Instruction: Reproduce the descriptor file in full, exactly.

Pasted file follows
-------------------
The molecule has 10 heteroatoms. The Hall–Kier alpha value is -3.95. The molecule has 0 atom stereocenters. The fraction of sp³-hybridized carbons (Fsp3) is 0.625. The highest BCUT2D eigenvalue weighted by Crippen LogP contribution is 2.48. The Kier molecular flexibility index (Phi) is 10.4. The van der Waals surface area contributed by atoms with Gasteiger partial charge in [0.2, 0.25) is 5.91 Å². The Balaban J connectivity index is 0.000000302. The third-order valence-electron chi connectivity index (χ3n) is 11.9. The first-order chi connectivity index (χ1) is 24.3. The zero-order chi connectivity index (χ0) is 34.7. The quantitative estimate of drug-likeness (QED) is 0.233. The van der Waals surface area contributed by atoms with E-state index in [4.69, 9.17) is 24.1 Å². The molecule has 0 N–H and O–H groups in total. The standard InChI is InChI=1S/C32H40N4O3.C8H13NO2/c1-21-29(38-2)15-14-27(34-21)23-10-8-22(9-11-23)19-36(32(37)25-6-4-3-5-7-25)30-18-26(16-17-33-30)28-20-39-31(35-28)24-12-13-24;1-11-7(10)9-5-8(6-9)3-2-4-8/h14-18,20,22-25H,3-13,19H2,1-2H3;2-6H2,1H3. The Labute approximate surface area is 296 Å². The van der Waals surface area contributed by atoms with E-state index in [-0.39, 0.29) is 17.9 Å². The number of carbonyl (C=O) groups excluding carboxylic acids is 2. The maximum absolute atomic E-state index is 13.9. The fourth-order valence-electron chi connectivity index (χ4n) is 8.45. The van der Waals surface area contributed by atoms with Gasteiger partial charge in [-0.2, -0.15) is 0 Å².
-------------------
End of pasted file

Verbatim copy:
The molecule has 10 heteroatoms. The Hall–Kier alpha value is -3.95. The molecule has 0 atom stereocenters. The fraction of sp³-hybridized carbons (Fsp3) is 0.625. The highest BCUT2D eigenvalue weighted by Crippen LogP contribution is 2.48. The Kier molecular flexibility index (Phi) is 10.4. The van der Waals surface area contributed by atoms with Gasteiger partial charge in [0.2, 0.25) is 5.91 Å². The Balaban J connectivity index is 0.000000302. The third-order valence-electron chi connectivity index (χ3n) is 11.9. The first-order chi connectivity index (χ1) is 24.3. The zero-order chi connectivity index (χ0) is 34.7. The quantitative estimate of drug-likeness (QED) is 0.233. The van der Waals surface area contributed by atoms with E-state index in [4.69, 9.17) is 24.1 Å². The molecule has 0 N–H and O–H groups in total. The standard InChI is InChI=1S/C32H40N4O3.C8H13NO2/c1-21-29(38-2)15-14-27(34-21)23-10-8-22(9-11-23)19-36(32(37)25-6-4-3-5-7-25)30-18-26(16-17-33-30)28-20-39-31(35-28)24-12-13-24;1-11-7(10)9-5-8(6-9)3-2-4-8/h14-18,20,22-25H,3-13,19H2,1-2H3;2-6H2,1H3. The Labute approximate surface area is 296 Å². The van der Waals surface area contributed by atoms with E-state index in [-0.39, 0.29) is 17.9 Å². The number of carbonyl (C=O) groups excluding carboxylic acids is 2. The maximum absolute atomic E-state index is 13.9. The fourth-order valence-electron chi connectivity index (χ4n) is 8.45. The van der Waals surface area contributed by atoms with Gasteiger partial charge in [-0.2, -0.15) is 0 Å².